Author: Pirdhan Baloch
I am not a writer, neither do I know if anyone will read my writings. Yet, I am composing this for my very few surviving friends. The ones who have survived war, hunger, torture and forced disappearances. Unfortunately, at the time of writing this I am not sure Sajid falls in which category – the ones who survived it or the ones who couldn’t.
Sajid Hussain, mysteriously disappeared on 2nd March 2020 from Uppsala Sweden. Although Sajid belonged from the small village of which I was an inhabitant too, but he lived all his life in the busy metropolitan city of Karachi. However, he remained undeterred by the busy city life and continued to carry with him the calmness of the clear streams running in Nazar Abad, his hometown.
Despite belonging to the same village, my first meeting with Sajid was at a small tea stall in Karachi. Dr Naguman Baloch and Ubaid Shad were also in presence. This was the time when I had newly joined politics, whereas Sajid had mastered the arts. In a later meeting in our hometown I came to know that Sajid was not only my village fellow but a relative too. Our meetings were not very frequent.
Gradually the politics of Baloch nationalism surpassed the glam. The reality, as well as Pakistani brutalities, kicked in. Each day disclosed a new disappearance and a new friend was lost on weekly and at times daily basis.
Years passed by, I met Sajjid Hussain again and luckily this time it was a detailed meeting. We had a great discussion and debated everything from literature, politics, religion, books, stories to the changing circumstances of Balochistan and the international issues. Then he moved to Europe and one day he disappeared from there.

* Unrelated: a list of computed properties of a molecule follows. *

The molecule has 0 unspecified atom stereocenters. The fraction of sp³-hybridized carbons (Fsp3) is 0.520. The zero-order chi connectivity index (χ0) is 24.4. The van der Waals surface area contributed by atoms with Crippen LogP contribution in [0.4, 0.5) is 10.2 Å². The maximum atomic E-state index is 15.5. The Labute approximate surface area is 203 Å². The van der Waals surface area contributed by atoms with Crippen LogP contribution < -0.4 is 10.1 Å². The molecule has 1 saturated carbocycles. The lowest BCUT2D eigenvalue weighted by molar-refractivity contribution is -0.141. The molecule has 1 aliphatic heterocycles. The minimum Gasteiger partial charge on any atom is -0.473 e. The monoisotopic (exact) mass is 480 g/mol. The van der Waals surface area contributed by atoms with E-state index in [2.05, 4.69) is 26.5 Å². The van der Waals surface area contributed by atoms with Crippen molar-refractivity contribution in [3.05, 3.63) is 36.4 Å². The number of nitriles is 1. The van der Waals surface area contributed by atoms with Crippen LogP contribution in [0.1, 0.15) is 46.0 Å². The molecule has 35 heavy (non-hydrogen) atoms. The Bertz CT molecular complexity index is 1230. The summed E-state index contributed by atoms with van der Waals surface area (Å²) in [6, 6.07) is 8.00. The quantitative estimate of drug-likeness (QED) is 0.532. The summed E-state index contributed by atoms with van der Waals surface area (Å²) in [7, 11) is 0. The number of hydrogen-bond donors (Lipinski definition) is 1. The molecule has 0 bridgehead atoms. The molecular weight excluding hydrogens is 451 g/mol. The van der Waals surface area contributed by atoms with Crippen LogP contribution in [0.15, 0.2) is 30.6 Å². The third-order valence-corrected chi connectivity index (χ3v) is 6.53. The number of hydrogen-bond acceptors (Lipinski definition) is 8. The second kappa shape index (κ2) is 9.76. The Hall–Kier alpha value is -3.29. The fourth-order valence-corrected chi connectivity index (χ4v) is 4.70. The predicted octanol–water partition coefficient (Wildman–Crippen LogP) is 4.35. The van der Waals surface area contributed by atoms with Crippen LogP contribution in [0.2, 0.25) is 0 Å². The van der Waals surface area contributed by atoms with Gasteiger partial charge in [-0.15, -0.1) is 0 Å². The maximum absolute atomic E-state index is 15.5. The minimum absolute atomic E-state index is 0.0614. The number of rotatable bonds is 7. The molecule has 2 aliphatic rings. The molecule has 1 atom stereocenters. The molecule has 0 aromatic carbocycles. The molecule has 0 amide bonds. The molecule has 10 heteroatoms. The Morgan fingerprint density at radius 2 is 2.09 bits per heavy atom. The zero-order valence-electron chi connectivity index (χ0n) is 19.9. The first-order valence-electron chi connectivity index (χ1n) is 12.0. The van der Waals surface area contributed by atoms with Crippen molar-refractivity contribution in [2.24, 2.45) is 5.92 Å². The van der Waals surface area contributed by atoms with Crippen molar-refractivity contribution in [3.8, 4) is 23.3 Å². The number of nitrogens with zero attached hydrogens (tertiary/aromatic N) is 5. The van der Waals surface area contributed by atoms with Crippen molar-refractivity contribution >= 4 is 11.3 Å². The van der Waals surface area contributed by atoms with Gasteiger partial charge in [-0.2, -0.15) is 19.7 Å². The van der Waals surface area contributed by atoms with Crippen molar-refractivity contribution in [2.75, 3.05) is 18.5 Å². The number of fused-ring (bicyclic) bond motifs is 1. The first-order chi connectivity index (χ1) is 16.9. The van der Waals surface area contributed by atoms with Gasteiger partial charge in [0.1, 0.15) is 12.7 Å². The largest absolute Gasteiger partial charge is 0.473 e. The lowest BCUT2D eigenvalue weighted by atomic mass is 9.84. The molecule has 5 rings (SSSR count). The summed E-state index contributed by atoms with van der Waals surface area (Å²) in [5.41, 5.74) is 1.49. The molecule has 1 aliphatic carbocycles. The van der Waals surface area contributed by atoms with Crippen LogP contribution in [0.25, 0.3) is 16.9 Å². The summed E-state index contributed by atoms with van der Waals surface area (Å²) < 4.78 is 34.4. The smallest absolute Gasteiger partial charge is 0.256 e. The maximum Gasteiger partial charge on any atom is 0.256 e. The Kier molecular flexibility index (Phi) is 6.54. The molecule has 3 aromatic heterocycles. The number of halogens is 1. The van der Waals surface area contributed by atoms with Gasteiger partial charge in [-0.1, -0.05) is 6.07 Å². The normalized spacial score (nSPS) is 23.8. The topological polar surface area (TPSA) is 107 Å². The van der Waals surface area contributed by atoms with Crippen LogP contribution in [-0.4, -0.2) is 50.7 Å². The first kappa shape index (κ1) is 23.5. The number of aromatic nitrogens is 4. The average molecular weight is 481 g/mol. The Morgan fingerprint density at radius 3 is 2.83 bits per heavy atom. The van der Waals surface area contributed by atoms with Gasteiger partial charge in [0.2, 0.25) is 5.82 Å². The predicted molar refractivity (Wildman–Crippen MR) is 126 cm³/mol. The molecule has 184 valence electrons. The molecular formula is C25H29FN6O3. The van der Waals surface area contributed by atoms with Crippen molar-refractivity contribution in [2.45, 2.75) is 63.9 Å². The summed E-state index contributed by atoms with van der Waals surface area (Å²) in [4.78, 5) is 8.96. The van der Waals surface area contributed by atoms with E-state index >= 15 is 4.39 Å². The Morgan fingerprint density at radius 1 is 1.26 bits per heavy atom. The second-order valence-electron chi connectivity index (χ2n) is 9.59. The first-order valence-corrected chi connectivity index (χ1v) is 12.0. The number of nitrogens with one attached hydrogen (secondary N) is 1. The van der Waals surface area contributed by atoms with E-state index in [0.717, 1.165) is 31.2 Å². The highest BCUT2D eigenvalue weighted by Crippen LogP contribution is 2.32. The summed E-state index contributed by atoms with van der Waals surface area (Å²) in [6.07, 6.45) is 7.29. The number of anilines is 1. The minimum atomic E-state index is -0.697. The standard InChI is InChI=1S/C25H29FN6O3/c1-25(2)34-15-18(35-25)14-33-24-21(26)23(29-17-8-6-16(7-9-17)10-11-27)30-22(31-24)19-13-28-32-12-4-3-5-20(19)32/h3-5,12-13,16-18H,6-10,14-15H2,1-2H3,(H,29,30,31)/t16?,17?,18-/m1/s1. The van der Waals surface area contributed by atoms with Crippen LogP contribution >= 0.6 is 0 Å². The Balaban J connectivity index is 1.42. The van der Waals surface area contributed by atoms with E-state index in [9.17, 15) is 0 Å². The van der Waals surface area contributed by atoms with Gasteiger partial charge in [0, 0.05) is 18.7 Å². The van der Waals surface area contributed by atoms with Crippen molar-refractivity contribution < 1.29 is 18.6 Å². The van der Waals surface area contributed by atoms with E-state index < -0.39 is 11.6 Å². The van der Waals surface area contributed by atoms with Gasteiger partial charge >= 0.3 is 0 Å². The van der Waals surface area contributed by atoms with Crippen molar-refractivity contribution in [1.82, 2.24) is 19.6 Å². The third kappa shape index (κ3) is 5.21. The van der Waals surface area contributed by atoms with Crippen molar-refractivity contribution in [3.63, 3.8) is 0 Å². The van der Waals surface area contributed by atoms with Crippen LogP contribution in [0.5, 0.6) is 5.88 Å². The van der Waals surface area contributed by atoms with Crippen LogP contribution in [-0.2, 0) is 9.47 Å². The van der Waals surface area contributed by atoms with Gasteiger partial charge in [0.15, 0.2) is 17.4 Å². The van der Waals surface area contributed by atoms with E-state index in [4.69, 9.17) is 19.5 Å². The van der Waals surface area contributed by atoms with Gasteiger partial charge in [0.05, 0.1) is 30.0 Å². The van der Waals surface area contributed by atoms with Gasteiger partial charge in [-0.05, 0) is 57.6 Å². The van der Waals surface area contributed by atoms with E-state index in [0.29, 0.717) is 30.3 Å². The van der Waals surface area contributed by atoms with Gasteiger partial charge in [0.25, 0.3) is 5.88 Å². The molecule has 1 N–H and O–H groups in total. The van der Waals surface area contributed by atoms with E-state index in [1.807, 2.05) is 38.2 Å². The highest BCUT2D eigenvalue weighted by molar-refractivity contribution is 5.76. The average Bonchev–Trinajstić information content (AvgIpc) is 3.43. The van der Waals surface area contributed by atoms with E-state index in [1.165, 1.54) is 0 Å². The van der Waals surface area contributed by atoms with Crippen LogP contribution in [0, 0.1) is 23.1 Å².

The mysterious disappearance of Sajid has left us at loss of words. Unsafe from the daily disappearances and killings, few lucky Baloch manage to escape to Europe. But, it now seems that they are not even safe in these otherwise secure countries. It appears the Baloch live to suffer only. More and more people on international level know about our sufferings but no one has bothered to try to make a difference and save us from this continued dreadful abyss.
Recently Sajid’s brother revealed that once Sajid had sent one of his friends the first chapter of his unfinished novel after getting life threats. He had asked his friend to handover the chapter to his daughter when she turns eighteen. I have been thinking about it since then. In the peaceful world the writers and literati spend decades to pen novels and books, but this is not the case with Baloch writers. We are aware of the fact that our lives are very short and therefore all of us are in a rush. Maybe that is the reason that Balochistan is full of young poets, writers and linguists. We are in a hurry to contribute our share as quickly as possible, for our lives are not mastered by the fate or nature but by a brutal occupier.
I am not sure if I would ever get to see Sajid again in the peace and silence of our beautiful hometown. But I think when Sajid’s novel gets published his daughter will see a short phrase and a signature, handwritten by Sajid himself.
Disclaimer: The views and opinions expressed in this article are those of the author and do not necessarily reflect the official policy or position of The Balochistan Post or any of its editors.